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60,000 yizidies, and they are staying in our school buildings, our tents. as of this morning, 120-- 125,000 syrian kurds are in turkey. they are being hosted in turkey. and we have at the moment a total of about 1.5 million refugees in turkey. so we are hosting these 1.5 million people. but as we do that, the rest of the world is hosting 120-- 130,000, so there is a big difference. and we have invested so far 3.5 billion dollars in this effort. there are also wounded people coming there palestine, gaz az and about
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130 of them have arrived in turkey so far. some have been treated already, others are in the process of being treated. so turkey is fulfilling this humanitarian effort. >> describe for me the continues in the refugee camps, so that the world understands what the challenge it is for you. >> i think i should say there are four types of refugee camps that we have at the moment. we have some tent camps which we had to set up very quickly, urgently. then we set up some container cities, container cities were set up. but then there are also others who have their own financial needs who could be
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settled in some of the cities. and fourthly, we have opened up our school, school buildings to house these refugees. >> do they in some cases, if they are syrian kurds represent a security threat to turkey? >> well, the security threat wouldn't come from syrian kurds of all the people who are arriving there are many who are there who need the helpment but there are some who may pose a threat. and we of course have to take necessary measures. and it's something that we really have to be very careful about. but our national intelligence agency, our security forces are all looking into this. and we tell our friends, that it's very important to set up a no-fly zone on the syrian side. if we can declare such an
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area and support that zone, then we can establish a safe there whereby help would be provided to that region and this would remove any security threat. in 1991, we had opened our doors to kurds then. and at that time, there were about one million kurds who had crossed over to turkey and we provided them food, shelter. and they were escaping from the persecution of saddal. and then they went back to northern iraq. a similar thing is happening now both in iraq and in syria. and we have opened our doors. we keep an open-door policy in place. but we'll see how far this can go. that's the question mark, of course. >> but the pkk has been in opposition and fighting against isis.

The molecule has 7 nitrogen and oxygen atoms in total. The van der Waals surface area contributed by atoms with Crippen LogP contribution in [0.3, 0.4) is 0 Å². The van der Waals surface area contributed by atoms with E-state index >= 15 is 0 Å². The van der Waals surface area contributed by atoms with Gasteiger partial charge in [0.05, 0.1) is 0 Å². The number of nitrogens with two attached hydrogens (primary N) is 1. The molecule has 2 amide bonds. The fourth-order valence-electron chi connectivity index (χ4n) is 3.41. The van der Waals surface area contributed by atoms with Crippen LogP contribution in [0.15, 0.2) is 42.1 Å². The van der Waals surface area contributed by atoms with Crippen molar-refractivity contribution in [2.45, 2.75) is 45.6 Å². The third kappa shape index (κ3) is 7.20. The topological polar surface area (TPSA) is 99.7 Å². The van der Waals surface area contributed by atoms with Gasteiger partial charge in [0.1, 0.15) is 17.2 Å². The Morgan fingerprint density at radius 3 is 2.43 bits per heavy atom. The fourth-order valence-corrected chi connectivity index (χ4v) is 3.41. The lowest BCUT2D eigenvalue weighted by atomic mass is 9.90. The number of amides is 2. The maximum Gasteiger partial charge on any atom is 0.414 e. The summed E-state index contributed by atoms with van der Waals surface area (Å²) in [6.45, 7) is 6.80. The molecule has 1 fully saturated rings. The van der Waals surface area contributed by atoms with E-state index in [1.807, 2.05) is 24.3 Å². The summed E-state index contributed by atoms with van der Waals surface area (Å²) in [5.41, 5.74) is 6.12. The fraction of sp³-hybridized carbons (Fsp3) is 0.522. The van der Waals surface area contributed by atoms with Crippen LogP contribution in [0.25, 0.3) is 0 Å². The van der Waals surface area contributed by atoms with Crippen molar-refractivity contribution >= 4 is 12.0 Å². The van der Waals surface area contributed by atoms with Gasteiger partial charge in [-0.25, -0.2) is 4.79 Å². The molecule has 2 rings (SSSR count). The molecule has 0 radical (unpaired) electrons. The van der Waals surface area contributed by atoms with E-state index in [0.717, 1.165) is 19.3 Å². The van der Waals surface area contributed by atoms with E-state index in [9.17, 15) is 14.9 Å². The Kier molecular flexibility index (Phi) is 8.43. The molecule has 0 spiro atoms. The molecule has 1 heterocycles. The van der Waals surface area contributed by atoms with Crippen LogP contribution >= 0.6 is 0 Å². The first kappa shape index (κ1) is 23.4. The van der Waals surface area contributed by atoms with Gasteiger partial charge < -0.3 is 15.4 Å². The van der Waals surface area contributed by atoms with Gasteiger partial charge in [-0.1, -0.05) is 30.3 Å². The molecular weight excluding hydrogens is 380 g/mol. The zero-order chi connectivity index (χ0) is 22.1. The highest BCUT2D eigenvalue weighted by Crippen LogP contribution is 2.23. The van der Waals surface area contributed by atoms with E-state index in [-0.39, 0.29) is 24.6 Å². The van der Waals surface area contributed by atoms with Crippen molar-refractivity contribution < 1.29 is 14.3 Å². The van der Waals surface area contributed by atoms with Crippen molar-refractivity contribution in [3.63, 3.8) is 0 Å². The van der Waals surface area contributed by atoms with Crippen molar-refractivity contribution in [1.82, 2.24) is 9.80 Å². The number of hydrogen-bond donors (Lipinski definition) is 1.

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>> well, this is not an issue for the pkk, the pyd left the area. the pyd and the pkk are the same. as you know, when the pyd left that area, isis came in and they started chasing all the kurds there. and about 20 to 30 villages are as a result occupied by isis. so this is the situation. this is similar to what happened in moss all. and it's happen-- mosul and it's happening now in the kob annie area. -- and the villages around kobane are being visited by isis and the kurds living around those villages are fleeing to turkey and they are now housed in turkey. >> rose: my understanding is you want a no-fly zone that is away from the border which will pull those people away from the border because they will seek the safety of
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a no-fly zone. >> yes. reasons that's correct. the moment there's a no-fly zone, if that is declared, then there would be a safe zone in that area. and other humanitarian needs for that safe zone would be provided logistical support, could be provided to that region and these people could then settle in that area and live in that area for the time being. >> another question about the border is that some people believe and argue and say it is a fact that many of the people who are joining isis in syria and then in iraq are coming through turkey. that you need to do a better job of closing your borders to those radicals who want to come and fight for isis. >> these are not sincere. this was something we discussed at the nato summit.